FOR IMMEDIATE RELEASE: FOR FURTHER INFORMATION:
28 April, 2009 Kathryn Ballou, (404) 558-4905
John Oxendine: Georgia’s Conservative 10th Amendment Champion
Like Texas Governor Rick Perry, I believe that our federal government has become oppressive in its size, its intrusion into the lives of our citizens, and its interference into the affairs of the states. I join Governor Perry in his call and offer my unwavering support for efforts all across our country to reaffirm the states’ rights affirmed by the Tenth Amendment to the U.S. Constitution. Like Governor Perry, I believe we need to follow the letter and original intent of the U.S. Constitution, specifically the essential 10th Amendment.
I support Texas Resolution 50 which states that the Tenth Amendment defines the total scope of federal power as being that specifically granted by the Constitution of the United States and no more. This means that the federal government was created by the states specifically to be an agent of the states. Over the course of time, the states have been treated as agents of the federal government; many federal laws are directly in violation of the Tenth Amendment to the Constitution of the United States.
The Tenth Amendment assures that we, the people of the United States of America and each sovereign state in the Union of States, now have, and have always had, rights the federal government may not usurp “The powers not delegated to the United States by the Constitution, nor prohibited by it to the States, are reserved to the States respectively, or to the people.”
Section 4, Article IV, of the Constitution says, “The United States shall guarantee to every State in this Union a Republican Form of Government,” and the Ninth Amendment states that “The enumeration in the Constitution, of certain rights, shall not be construed to deny or disparage others retained by the people. The United States Supreme Court has ruled in New York v. United States, 112 S. Ct. 2408 (1992), that Congress may not simply commandeer the legislative and regulatory processes of the states. A number of proposals from previous administrations and some now pending from the present administration and from Congress may further violate the Constitution of the United States.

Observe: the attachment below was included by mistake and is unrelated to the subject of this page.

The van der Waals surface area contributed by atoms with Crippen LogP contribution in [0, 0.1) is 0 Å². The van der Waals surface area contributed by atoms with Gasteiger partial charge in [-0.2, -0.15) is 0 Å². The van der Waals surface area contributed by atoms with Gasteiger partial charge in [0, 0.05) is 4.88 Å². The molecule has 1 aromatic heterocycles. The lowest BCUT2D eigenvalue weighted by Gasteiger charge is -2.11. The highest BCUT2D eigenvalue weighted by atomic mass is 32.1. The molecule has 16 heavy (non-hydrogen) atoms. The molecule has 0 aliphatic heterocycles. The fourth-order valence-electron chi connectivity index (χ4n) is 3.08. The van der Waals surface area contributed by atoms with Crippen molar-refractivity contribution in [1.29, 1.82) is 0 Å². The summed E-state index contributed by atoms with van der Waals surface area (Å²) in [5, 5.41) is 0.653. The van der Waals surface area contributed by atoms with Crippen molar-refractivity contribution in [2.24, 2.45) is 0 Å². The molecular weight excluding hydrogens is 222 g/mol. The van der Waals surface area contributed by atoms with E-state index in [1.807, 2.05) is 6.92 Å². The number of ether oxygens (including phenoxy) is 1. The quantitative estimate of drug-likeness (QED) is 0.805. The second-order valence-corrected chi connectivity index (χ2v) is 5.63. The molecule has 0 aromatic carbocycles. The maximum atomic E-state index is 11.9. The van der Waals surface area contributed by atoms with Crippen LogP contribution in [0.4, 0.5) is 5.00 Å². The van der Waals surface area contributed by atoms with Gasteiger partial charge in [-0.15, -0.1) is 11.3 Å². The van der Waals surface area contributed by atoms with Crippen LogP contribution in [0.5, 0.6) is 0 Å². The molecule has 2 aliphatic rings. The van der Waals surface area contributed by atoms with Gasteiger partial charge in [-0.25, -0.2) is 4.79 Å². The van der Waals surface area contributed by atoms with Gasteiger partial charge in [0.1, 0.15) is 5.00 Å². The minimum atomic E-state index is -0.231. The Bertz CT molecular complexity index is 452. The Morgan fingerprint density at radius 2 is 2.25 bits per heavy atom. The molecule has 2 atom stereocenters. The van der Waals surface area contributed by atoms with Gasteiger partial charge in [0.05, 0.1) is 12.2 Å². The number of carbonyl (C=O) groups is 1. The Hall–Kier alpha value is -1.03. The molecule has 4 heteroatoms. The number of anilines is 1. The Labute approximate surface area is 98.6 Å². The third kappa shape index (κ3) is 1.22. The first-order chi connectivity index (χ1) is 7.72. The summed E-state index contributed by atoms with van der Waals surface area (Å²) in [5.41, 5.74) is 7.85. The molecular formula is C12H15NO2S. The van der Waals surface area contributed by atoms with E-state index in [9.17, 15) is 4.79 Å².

If Governor, I would support legislation which puts Georgia on record as affirming our sovereignty under the Tenth Amendment to the Constitution of the United States over all powers not otherwise enumerated and granted to the federal government by the Constitution of the United States and which would serve as notice and demand the federal government, as our agent, cease and desist, effective immediately, mandates that are beyond the scope of these constitutionally delegated powers.
Additionally, I would support legislation which states all compulsory federal legislation that directs states to comply under threat of civil or criminal penalties or sanctions or that requires states to pass legislation or lose federal funding be prohibited or repealed.